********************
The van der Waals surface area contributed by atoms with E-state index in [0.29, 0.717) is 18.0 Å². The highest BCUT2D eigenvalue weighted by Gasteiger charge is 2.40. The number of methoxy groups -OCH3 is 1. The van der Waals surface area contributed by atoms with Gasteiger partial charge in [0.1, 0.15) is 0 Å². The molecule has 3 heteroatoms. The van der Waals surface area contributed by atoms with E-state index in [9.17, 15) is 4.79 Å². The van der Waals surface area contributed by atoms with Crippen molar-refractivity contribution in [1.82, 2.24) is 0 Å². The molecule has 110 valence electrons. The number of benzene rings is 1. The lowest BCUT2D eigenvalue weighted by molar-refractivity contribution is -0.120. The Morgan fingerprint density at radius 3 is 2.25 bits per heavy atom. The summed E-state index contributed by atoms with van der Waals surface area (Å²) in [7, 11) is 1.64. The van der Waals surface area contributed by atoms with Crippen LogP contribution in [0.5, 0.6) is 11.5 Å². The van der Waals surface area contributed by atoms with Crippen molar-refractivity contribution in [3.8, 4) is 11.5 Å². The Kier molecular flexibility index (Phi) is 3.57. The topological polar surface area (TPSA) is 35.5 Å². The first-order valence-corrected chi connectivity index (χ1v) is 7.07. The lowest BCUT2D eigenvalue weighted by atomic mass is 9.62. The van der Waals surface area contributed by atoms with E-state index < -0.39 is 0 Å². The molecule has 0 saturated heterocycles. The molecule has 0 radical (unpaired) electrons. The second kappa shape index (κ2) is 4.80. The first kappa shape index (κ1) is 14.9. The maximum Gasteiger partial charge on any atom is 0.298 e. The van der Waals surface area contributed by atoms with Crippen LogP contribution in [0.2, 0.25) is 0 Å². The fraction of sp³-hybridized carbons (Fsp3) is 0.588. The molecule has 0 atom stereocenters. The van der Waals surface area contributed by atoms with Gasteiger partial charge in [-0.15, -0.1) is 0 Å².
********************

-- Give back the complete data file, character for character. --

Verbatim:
The van der Waals surface area contributed by atoms with E-state index in [0.29, 0.717) is 18.0 Å². The highest BCUT2D eigenvalue weighted by Gasteiger charge is 2.40. The number of methoxy groups -OCH3 is 1. The van der Waals surface area contributed by atoms with Gasteiger partial charge in [0.1, 0.15) is 0 Å². The molecule has 3 heteroatoms. The van der Waals surface area contributed by atoms with E-state index in [9.17, 15) is 4.79 Å². The van der Waals surface area contributed by atoms with Crippen molar-refractivity contribution in [1.82, 2.24) is 0 Å². The molecule has 110 valence electrons. The number of benzene rings is 1. The lowest BCUT2D eigenvalue weighted by molar-refractivity contribution is -0.120. The Morgan fingerprint density at radius 3 is 2.25 bits per heavy atom. The summed E-state index contributed by atoms with van der Waals surface area (Å²) in [7, 11) is 1.64. The van der Waals surface area contributed by atoms with Crippen LogP contribution in [0.5, 0.6) is 11.5 Å². The van der Waals surface area contributed by atoms with Crippen molar-refractivity contribution in [3.8, 4) is 11.5 Å². The Kier molecular flexibility index (Phi) is 3.57. The topological polar surface area (TPSA) is 35.5 Å². The first-order valence-corrected chi connectivity index (χ1v) is 7.07. The lowest BCUT2D eigenvalue weighted by atomic mass is 9.62. The van der Waals surface area contributed by atoms with E-state index < -0.39 is 0 Å². The molecule has 0 saturated heterocycles. The molecule has 0 radical (unpaired) electrons. The second kappa shape index (κ2) is 4.80. The first kappa shape index (κ1) is 14.9. The maximum Gasteiger partial charge on any atom is 0.298 e. The van der Waals surface area contributed by atoms with Crippen LogP contribution in [0.2, 0.25) is 0 Å². The fraction of sp³-hybridized carbons (Fsp3) is 0.588. The molecule has 0 atom stereocenters. The van der Waals surface area contributed by atoms with Gasteiger partial charge in [-0.15, -0.1) is 0 Å².